want to go if you also want to play four copies of Glorybringer for the
late game power and Sarkhan synergy. You no longer have to play Bomat
Courier and a low land count in the hopes of having a reasonable control
Now, Glorybringer isn’t ideal in a format full of Nicol Bolas, but
Glorybringer isn’t the worst if it gets to exert on something else and
trade. You don’t necessarily have to play eight Dragons to make Sarkhan
good, but Glorybringer is among the best five-drops you can play at the
moment. The Scarab God is a possibility, but I’ve liked the immediate value
from Glorybringer, the Sarkhan synergy, and it being easier to cast.
Scrapheap Scrounger and Heart of Kiran are still some of the best threats
you can play. My original lists omitted the two-drop threats in favor of
more Dragon synergies and more interaction, but that was a mistake. You
want threats to close games and you want things you can do early, even if
they aren’t exactly what you’d prefer to be doing in the matchup.
For example, you might want to sideboard out Scrapheap Scrounger against
Mono-Red Aggro and Mono-Green Aggro because you’re not the aggressor and it
doesn’t interact favorably, but I don’t think you can. Having something
that is less than ideal in those matchups is still important because you
need to have a turn two play. The chip damage from Scrapheap Scrounger will
allow you to close the game faster with your big threats, which could mean
the difference between winning and losing a race.
Heart of Kiran’s new best friend is Sarkhan. You were never short on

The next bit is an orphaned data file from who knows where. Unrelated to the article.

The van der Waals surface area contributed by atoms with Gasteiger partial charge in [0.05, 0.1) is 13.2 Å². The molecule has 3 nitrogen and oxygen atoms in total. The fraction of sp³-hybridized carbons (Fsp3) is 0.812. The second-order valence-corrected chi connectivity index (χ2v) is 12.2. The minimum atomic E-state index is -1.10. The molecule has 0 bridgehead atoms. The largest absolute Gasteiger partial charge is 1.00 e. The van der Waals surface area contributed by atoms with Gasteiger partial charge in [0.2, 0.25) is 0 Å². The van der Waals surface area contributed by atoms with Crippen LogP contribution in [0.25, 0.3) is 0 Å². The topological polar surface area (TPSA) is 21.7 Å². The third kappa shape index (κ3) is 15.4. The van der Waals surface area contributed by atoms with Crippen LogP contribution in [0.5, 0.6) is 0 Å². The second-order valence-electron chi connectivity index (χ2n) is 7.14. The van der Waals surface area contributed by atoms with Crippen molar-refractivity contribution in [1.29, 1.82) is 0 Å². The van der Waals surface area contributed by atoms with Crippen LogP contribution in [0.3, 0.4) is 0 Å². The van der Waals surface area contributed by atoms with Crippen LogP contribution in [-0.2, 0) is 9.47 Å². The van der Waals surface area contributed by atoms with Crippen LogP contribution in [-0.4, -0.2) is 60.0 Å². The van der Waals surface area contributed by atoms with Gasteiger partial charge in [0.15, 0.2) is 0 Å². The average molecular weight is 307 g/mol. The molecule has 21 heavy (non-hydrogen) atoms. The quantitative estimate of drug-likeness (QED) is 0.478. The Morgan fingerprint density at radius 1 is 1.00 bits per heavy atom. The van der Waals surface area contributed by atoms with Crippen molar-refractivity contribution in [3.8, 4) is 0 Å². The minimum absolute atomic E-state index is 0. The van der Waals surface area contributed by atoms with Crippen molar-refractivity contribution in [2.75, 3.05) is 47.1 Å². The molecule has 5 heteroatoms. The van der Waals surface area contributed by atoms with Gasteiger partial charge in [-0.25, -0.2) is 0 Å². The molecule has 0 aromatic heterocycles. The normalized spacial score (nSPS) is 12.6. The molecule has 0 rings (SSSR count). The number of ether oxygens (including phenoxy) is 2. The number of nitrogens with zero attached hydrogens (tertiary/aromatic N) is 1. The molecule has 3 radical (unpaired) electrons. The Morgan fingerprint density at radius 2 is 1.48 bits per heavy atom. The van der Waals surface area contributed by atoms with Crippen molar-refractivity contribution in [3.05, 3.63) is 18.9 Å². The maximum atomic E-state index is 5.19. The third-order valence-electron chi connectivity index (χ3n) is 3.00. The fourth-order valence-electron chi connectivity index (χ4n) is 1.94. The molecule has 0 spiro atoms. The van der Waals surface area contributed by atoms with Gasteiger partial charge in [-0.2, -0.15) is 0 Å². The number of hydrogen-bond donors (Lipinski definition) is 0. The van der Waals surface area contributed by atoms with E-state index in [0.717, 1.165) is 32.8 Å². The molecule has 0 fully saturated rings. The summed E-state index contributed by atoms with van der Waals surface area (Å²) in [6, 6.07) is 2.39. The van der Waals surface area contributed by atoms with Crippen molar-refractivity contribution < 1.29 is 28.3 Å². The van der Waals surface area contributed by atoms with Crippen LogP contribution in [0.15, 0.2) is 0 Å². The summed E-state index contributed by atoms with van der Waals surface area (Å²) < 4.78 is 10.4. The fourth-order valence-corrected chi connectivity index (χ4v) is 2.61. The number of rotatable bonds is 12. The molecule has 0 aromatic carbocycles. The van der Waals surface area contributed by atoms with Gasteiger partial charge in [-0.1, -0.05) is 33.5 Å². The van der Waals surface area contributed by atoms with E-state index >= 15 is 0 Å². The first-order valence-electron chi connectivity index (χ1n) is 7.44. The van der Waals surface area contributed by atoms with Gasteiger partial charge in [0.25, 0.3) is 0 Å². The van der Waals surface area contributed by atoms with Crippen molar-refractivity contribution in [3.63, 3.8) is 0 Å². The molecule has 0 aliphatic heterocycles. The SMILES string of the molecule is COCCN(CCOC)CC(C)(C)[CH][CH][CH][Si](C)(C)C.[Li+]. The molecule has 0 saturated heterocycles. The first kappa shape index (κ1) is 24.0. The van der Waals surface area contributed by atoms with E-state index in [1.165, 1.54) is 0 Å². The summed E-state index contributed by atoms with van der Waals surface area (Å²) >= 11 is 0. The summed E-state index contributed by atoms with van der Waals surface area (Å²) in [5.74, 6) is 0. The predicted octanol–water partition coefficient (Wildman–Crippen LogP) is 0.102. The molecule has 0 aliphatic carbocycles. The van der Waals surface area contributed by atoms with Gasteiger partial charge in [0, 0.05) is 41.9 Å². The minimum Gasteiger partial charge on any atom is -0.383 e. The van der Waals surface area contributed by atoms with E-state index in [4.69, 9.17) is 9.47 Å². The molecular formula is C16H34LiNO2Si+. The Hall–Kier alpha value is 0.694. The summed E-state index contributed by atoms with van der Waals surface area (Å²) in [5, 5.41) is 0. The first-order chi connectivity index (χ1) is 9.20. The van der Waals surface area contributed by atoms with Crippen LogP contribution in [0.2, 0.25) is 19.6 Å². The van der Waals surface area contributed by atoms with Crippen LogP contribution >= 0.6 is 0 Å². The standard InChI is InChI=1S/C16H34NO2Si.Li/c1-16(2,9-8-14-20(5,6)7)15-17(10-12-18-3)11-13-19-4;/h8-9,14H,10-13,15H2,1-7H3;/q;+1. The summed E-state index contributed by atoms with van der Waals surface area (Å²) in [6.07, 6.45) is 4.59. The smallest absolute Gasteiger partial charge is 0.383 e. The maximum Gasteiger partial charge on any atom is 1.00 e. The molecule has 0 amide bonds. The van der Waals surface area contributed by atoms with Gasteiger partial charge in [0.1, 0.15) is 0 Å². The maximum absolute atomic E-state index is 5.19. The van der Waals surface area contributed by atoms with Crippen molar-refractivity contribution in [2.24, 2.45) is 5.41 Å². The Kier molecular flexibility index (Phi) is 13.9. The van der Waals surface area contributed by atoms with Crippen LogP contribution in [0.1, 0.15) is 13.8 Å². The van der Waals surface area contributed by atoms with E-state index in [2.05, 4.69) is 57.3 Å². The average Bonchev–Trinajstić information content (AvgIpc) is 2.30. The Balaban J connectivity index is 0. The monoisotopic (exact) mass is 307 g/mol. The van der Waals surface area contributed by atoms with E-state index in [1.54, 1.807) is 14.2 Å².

pilots, but now it’s almost trivial. Given that, Heart of Kiran is one of
the strongest cards in the deck, especially because it complements the rest
of your 4/4 fliers perfectly. I could see playing four copies, but it’s
already so difficult to kill. Despite having Sarkhan, I don’t necessarily
want to load up on awkward legendary permanents. You can’t rummage through
The removal suite is fairly normal. You want Magma Spray for the aggressive
decks and Abrade is among the best removal spells you can play, especially
since Stitcher’s Supplier likely props up God-Pharaoh’s Gift. Past that,
you want some stuff for bigger threats. Unlicensed Disintegration is an
option, even though you’re light on artifacts. Cut kills most of the things
in the format, but if that changes, you’ll want to adapt as well.
Some of the R/B decks I’ve seen have been maindecking Hour of Glory, which
isn’t the worst decision. You save on sideboard slots, but it’s clunky and
doesn’t seem necessary at the moment.
This deck has ten sources of blue mana, not counting Sarkhan. I’ve mostly
been playing with four copies of the planeswalker and haven’t regretted it
so far, but there are several matchups out there, such as Mono-Green Aggro,
where Sarkhan would be a liability. Shaving one copy seems like a fine
hedge, even if it’s potentially wrong.
Overall, the manabase has been good. There are very few situations where
you have too many lands that enter the battlefield tapped, and I have been
able to cast my spells. Being conservative with the non-red mana symbols I
put in my deck has helped as well. Perhaps the mana could be improved to
some degree, but I’m not sure what that would entail at the moment.
My sideboard is fairly normal for a R/B Midrange deck.
Jace’s Defeat could be Essence Scatter or Negate, depending on what you
expect to play against. For the most part, I want an answer to Torrential
Gearhulk and Teferi, Hero of Dominaria out of control decks, so Jace’s
Defeat is perfect. Similarly, Sorcerous Spyglass is mainly for Teferi, but